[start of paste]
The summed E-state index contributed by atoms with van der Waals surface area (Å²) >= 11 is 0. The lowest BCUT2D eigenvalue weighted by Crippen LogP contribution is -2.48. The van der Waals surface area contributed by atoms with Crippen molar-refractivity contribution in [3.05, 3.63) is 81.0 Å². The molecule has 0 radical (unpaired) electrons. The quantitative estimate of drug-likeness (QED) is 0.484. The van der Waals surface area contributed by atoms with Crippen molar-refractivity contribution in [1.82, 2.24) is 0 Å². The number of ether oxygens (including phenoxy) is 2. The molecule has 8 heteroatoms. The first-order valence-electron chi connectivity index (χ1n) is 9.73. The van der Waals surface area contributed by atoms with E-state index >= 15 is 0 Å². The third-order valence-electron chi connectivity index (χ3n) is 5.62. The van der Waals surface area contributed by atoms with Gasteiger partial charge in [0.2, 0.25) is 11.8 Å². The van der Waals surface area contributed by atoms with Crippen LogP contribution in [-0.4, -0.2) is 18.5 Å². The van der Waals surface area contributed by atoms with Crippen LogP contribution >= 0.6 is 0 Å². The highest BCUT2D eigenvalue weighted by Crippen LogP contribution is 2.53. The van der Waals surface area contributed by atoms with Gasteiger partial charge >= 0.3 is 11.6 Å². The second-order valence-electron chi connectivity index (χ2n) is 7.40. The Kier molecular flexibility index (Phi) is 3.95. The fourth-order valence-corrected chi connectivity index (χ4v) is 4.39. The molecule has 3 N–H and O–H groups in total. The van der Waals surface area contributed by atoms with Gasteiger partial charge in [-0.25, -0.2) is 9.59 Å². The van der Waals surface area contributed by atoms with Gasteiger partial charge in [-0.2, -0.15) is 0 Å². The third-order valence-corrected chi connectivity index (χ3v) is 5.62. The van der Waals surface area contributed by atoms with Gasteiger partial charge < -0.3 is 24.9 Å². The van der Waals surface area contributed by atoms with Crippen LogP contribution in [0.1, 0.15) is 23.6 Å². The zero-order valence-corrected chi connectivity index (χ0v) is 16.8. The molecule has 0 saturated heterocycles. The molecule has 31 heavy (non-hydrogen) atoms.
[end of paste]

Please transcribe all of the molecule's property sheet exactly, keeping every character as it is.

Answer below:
The summed E-state index contributed by atoms with van der Waals surface area (Å²) >= 11 is 0. The lowest BCUT2D eigenvalue weighted by Crippen LogP contribution is -2.48. The van der Waals surface area contributed by atoms with Crippen molar-refractivity contribution in [3.05, 3.63) is 81.0 Å². The molecule has 0 radical (unpaired) electrons. The quantitative estimate of drug-likeness (QED) is 0.484. The van der Waals surface area contributed by atoms with Crippen molar-refractivity contribution in [1.82, 2.24) is 0 Å². The number of ether oxygens (including phenoxy) is 2. The molecule has 8 heteroatoms. The first-order valence-electron chi connectivity index (χ1n) is 9.73. The van der Waals surface area contributed by atoms with E-state index >= 15 is 0 Å². The third-order valence-electron chi connectivity index (χ3n) is 5.62. The van der Waals surface area contributed by atoms with Gasteiger partial charge in [0.2, 0.25) is 11.8 Å². The van der Waals surface area contributed by atoms with Crippen LogP contribution in [-0.4, -0.2) is 18.5 Å². The van der Waals surface area contributed by atoms with Crippen LogP contribution >= 0.6 is 0 Å². The highest BCUT2D eigenvalue weighted by Crippen LogP contribution is 2.53. The van der Waals surface area contributed by atoms with Gasteiger partial charge >= 0.3 is 11.6 Å². The second-order valence-electron chi connectivity index (χ2n) is 7.40. The Kier molecular flexibility index (Phi) is 3.95. The fourth-order valence-corrected chi connectivity index (χ4v) is 4.39. The molecule has 3 N–H and O–H groups in total. The van der Waals surface area contributed by atoms with Gasteiger partial charge in [-0.25, -0.2) is 9.59 Å². The van der Waals surface area contributed by atoms with Gasteiger partial charge in [-0.2, -0.15) is 0 Å². The third-order valence-corrected chi connectivity index (χ3v) is 5.62. The van der Waals surface area contributed by atoms with Gasteiger partial charge < -0.3 is 24.9 Å². The van der Waals surface area contributed by atoms with Crippen LogP contribution in [0.1, 0.15) is 23.6 Å². The zero-order valence-corrected chi connectivity index (χ0v) is 16.8. The molecule has 0 saturated heterocycles. The molecule has 31 heavy (non-hydrogen) atoms.